Turtle

Turtles are a life long commitment and with proper care can live for 30 – 75 years. Most Turtles appear to be shy and timid at first, but within time and maturity they lose their fears and will become accustomed to the one that feeds them.  A True Friend for Life

Species of turtle most commonly kept

There are two main species of turtles that are most commonly sold throughout South Australia, they are the Short Neck Turtle and the Common Long Neck Turtle. Both species are found throughout SA and along the River Murray. The Short Neck turtle is the most commonly sold and is the largest, they will grow to a shell size of 30 cm, whereas the Long Neck is slightly smaller with a shell diameter of 25 cm.

Habitat
Turtle can grow quickly, sometimes quicker than most people expect and a suitable size tank is needed. Turtles will grow to full maturity and can outgrow a small tank. The most appropriate sized tank for a juvenile is an 80-90cm tank, which may last 1-2 years.  A fully matured turtle would need a 120cm tank or larger. Most adult turtles would prefer to be in an outside landscaped pond.  Each tank needs to be equipped with a platform or ledge as turtles do not breathe underwater, they merely hold their breath. Platforms also allow the turtle to comfortably dry out their shell and eliminate the possibility of getting fungus related illnesses.

Other Tank equipment needed would include

  1. Filters are a must for all turtle tanks. Turtles can be rather messy so a good quality filter system is required. Ask our Friendly staff on the most appropriate filter for your turtle enclosure. The filter should have a minimum flow rate of four times to the capacity of water
  2. Heaters are essential for the survival of all young turtles. They should be kept at a consistent 24-26 C as a juvenile, and should be kept in warm water for the first 3 years of life.
  3. Gravel size is also important to consider. The gravel must not be smaller enough to be eaten. As turtles will forage amongst the gravel, in search of food it should not be smaller enough to be accidentally eaten.  
  4. Fresh Plants add beneficial oxygen to the water and help age the tank. Turtles also love to eat fresh plants which is recommended in their diet.
  5. Turtle Neutralizer block will allow the turtle to absorb calcium and help maintain a healthy shell.
  6. UV5% Globe is needed in order the absorb Vitamin D. Without daily exposure to Vitamin D the turtle will be unable to absorb any calcium. UV Disorder is sadly common in turtles and will result in soft shell, deformities and eventually death.
  7. Basking Globe allows the turtle to comfortably bask under the light, allowing their shell to dry and stay nice and warm. Constantly having a soft shell may result in fungal related diseases.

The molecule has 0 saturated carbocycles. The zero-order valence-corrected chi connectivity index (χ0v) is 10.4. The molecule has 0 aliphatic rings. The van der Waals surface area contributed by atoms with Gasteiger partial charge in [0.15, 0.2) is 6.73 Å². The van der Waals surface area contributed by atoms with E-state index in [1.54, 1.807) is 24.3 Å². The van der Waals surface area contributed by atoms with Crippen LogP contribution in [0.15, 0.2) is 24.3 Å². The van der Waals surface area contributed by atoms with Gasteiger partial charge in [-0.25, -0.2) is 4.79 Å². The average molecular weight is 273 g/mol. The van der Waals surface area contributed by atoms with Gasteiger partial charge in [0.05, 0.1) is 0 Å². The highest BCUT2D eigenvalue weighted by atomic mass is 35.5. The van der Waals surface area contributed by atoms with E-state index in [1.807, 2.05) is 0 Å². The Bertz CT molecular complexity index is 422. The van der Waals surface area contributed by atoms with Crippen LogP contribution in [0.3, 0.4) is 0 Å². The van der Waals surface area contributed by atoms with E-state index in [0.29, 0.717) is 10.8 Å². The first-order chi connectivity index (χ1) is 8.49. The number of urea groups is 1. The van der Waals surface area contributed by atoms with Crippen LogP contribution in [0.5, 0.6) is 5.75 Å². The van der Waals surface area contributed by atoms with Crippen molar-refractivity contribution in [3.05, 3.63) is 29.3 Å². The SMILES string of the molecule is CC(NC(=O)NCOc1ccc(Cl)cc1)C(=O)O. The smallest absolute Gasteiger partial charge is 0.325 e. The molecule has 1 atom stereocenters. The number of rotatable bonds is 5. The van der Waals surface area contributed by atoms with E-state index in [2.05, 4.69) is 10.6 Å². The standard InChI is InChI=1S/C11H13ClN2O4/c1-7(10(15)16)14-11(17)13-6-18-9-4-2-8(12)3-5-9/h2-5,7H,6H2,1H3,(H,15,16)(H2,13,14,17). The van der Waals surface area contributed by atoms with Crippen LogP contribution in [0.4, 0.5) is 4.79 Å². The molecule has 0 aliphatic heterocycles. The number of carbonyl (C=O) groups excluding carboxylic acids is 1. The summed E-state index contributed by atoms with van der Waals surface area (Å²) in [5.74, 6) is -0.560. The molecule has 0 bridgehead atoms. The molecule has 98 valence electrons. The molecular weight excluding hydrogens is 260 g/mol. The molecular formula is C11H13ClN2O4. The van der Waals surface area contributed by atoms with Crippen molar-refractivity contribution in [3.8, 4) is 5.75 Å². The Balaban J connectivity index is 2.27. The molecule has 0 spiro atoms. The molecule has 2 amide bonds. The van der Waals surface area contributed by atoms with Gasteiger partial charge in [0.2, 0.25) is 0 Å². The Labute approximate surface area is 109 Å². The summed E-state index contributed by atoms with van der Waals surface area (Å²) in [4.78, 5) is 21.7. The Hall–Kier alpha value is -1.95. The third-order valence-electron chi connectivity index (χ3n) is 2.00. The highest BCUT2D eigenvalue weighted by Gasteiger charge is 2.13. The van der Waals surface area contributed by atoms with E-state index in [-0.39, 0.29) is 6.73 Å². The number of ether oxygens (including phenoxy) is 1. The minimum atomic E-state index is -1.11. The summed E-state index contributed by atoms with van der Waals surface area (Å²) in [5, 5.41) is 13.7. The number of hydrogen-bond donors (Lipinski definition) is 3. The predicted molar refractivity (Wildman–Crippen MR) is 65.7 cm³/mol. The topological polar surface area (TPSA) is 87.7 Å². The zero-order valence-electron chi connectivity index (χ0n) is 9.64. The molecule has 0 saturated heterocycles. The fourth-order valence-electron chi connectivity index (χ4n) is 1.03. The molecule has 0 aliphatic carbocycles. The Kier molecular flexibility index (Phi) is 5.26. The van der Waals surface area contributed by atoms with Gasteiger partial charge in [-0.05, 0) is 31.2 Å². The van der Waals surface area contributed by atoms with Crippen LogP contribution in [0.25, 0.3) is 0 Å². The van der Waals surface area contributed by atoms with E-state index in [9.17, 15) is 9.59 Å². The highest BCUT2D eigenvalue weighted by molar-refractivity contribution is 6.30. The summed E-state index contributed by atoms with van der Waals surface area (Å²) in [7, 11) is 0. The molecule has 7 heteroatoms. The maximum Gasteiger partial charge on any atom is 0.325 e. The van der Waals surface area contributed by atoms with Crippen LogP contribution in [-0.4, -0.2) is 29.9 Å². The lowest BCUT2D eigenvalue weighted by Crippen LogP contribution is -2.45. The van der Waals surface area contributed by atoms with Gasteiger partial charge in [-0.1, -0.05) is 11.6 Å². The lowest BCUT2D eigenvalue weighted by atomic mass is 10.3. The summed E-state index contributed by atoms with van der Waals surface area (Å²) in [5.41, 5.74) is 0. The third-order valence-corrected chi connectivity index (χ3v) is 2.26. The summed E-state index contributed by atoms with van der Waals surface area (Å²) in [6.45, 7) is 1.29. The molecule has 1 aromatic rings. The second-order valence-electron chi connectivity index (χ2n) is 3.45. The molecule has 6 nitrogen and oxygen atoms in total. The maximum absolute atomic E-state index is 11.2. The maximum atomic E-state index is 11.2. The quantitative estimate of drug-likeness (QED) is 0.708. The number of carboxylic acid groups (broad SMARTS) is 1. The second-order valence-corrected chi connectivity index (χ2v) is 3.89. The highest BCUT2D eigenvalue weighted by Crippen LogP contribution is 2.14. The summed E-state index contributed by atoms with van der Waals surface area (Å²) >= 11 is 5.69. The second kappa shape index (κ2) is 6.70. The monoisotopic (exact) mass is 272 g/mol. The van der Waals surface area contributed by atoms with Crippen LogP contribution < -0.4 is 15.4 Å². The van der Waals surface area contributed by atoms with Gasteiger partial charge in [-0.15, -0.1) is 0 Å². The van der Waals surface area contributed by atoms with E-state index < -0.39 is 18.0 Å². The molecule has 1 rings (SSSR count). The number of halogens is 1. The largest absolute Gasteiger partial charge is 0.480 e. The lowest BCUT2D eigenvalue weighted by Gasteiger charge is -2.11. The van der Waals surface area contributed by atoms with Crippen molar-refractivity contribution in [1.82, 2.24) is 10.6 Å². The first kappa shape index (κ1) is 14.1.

UV Lighting and Basking Lighting

Turtles need exposure to UV lighting every day. They need a minimum of 8-12 hours each day to help maintain a healthy shell. The two types of lighting that is required to be used for the turtle tanks are UV-A and UV-B lights. The UV-B wavelengths help stimulate their appetite and provide energy for the formation of vitamin D necessary for the metabolism of calcium and phosphorus. The levels of calcium that are absorbed by the turtle then help reduce the risk of soft shell and metabolic bone disease. It is a MUST for all turtles. UVB globes need to be replaced at least every 6-8 months as the UV diminishes with age.

Feeding

There is a variety of fresh and frozen foods that are appropriate for all turtles. Foods may include:

  1. Frozen Foods e.g. Turtle dinner, beef heart and prawns, Turtle Veg, Blood worms

  2. Appropriate Pellet foods

  3. Live Fish

  4. Fresh Plants

  5. Freeze Dried Shrimp and Prawns

  6. Meal worms (adults only)

Baby Turtles should be fed mainly Frozen Baby Dinner and Blood worms. Blood worms are an appetite stimulate and should only be used as a treat, not a main meal. Turtles ideally are fed outside the enclosure to avoid the tank from becoming dirty and messy from uneaten pieces of meat. The Turtle should be placed inside a container with 1-2 inches of water, as their head should be submersed underwater to eat.  After ten minutes the dirty water can be disguarded.

Keeping the Tank Healthy

Regular water changes are needed to keep a healthy tank for your turtle. Turtle also drink the water they are in so it is essential for optimal health. Weekly water changes should be routine. Use a gravel syphon to gently remove ¼ of the dirty water from the tank, fresh water should then be added, followed with your water treatments. Water conditioner and bio actives are essential for optimum water quality. Turtles prefer slightly harder water, which means they prefer more alkaline water, PH adjusters should also be used to maintain this.  

Keeping More than One

While turtles are generally a solitary animal they can be kept in pairs. Careful husbandry needs to be considered when keeping more than one. Turtle’s growth depends greatly on the amount of food being consumed. There will always be one turtle that is slightly more dominant than the other turtle. Feeding the same amounts and feeding separately should eliminate completion over food. If there is a size difference among the turtles the bigger dominate turtle will pick on the smaller one.